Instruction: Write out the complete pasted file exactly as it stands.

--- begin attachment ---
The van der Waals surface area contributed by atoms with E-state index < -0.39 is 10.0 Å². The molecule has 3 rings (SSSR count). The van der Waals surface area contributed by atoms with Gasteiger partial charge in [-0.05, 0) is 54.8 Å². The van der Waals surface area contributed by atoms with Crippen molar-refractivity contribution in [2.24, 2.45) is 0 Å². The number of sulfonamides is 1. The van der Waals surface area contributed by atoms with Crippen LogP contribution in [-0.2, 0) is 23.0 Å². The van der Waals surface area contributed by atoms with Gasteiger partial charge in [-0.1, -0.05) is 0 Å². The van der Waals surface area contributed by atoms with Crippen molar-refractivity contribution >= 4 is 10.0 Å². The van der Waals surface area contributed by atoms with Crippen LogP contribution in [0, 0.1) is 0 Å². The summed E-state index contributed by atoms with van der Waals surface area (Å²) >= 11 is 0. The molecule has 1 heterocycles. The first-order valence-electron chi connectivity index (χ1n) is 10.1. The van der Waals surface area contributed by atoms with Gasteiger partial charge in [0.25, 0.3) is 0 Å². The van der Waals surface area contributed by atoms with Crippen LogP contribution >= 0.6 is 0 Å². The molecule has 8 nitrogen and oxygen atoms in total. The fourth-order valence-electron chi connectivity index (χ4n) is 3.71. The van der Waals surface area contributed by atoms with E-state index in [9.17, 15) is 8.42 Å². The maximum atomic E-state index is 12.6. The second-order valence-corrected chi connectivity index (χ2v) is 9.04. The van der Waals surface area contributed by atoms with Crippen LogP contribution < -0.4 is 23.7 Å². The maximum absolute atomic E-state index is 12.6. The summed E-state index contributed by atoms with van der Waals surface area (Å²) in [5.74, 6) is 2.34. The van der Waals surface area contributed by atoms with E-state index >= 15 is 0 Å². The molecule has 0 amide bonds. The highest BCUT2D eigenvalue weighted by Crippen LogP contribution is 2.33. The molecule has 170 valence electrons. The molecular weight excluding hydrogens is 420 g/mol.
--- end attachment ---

The van der Waals surface area contributed by atoms with E-state index < -0.39 is 10.0 Å². The molecule has 3 rings (SSSR count). The van der Waals surface area contributed by atoms with Gasteiger partial charge in [-0.05, 0) is 54.8 Å². The van der Waals surface area contributed by atoms with Crippen molar-refractivity contribution in [2.24, 2.45) is 0 Å². The number of sulfonamides is 1. The van der Waals surface area contributed by atoms with Crippen LogP contribution in [-0.2, 0) is 23.0 Å². The van der Waals surface area contributed by atoms with Gasteiger partial charge in [-0.1, -0.05) is 0 Å². The van der Waals surface area contributed by atoms with Crippen molar-refractivity contribution >= 4 is 10.0 Å². The van der Waals surface area contributed by atoms with Crippen LogP contribution in [0, 0.1) is 0 Å². The summed E-state index contributed by atoms with van der Waals surface area (Å²) >= 11 is 0. The molecule has 1 heterocycles. The first-order valence-electron chi connectivity index (χ1n) is 10.1. The van der Waals surface area contributed by atoms with Gasteiger partial charge in [0.25, 0.3) is 0 Å². The van der Waals surface area contributed by atoms with Crippen LogP contribution >= 0.6 is 0 Å². The molecule has 8 nitrogen and oxygen atoms in total. The fourth-order valence-electron chi connectivity index (χ4n) is 3.71. The van der Waals surface area contributed by atoms with E-state index in [9.17, 15) is 8.42 Å². The maximum atomic E-state index is 12.6. The second-order valence-corrected chi connectivity index (χ2v) is 9.04. The van der Waals surface area contributed by atoms with Crippen LogP contribution < -0.4 is 23.7 Å². The maximum absolute atomic E-state index is 12.6. The summed E-state index contributed by atoms with van der Waals surface area (Å²) in [5.74, 6) is 2.34. The van der Waals surface area contributed by atoms with E-state index >= 15 is 0 Å². The molecule has 0 amide bonds. The highest BCUT2D eigenvalue weighted by Crippen LogP contribution is 2.33. The molecule has 170 valence electrons. The molecular weight excluding hydrogens is 420 g/mol.